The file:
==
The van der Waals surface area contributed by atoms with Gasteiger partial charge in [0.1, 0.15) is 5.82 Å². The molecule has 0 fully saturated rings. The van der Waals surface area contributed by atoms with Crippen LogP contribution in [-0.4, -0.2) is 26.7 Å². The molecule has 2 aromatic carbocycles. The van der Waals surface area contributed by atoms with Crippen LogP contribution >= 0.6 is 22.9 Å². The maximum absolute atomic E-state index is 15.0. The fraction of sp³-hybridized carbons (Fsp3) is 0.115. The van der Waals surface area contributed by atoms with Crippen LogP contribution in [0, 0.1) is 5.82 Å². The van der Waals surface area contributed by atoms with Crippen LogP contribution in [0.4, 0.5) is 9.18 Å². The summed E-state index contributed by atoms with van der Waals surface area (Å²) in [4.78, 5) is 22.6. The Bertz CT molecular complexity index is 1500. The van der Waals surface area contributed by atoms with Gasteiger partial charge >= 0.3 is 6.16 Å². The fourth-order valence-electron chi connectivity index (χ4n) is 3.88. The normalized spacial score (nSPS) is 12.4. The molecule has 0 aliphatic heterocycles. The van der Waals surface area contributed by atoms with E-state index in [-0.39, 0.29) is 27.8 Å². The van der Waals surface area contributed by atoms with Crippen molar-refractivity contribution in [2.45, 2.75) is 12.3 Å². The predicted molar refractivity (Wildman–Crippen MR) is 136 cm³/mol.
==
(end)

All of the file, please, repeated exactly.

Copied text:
The van der Waals surface area contributed by atoms with Gasteiger partial charge in [0.1, 0.15) is 5.82 Å². The molecule has 0 fully saturated rings. The van der Waals surface area contributed by atoms with Crippen LogP contribution in [-0.4, -0.2) is 26.7 Å². The molecule has 2 aromatic carbocycles. The van der Waals surface area contributed by atoms with Crippen LogP contribution >= 0.6 is 22.9 Å². The maximum absolute atomic E-state index is 15.0. The fraction of sp³-hybridized carbons (Fsp3) is 0.115. The van der Waals surface area contributed by atoms with Crippen LogP contribution in [0, 0.1) is 5.82 Å². The van der Waals surface area contributed by atoms with Crippen LogP contribution in [0.4, 0.5) is 9.18 Å². The summed E-state index contributed by atoms with van der Waals surface area (Å²) in [4.78, 5) is 22.6. The Bertz CT molecular complexity index is 1500. The van der Waals surface area contributed by atoms with Gasteiger partial charge >= 0.3 is 6.16 Å². The fourth-order valence-electron chi connectivity index (χ4n) is 3.88. The normalized spacial score (nSPS) is 12.4. The molecule has 0 aliphatic heterocycles. The van der Waals surface area contributed by atoms with E-state index in [-0.39, 0.29) is 27.8 Å². The van der Waals surface area contributed by atoms with Crippen molar-refractivity contribution in [2.45, 2.75) is 12.3 Å². The predicted molar refractivity (Wildman–Crippen MR) is 136 cm³/mol.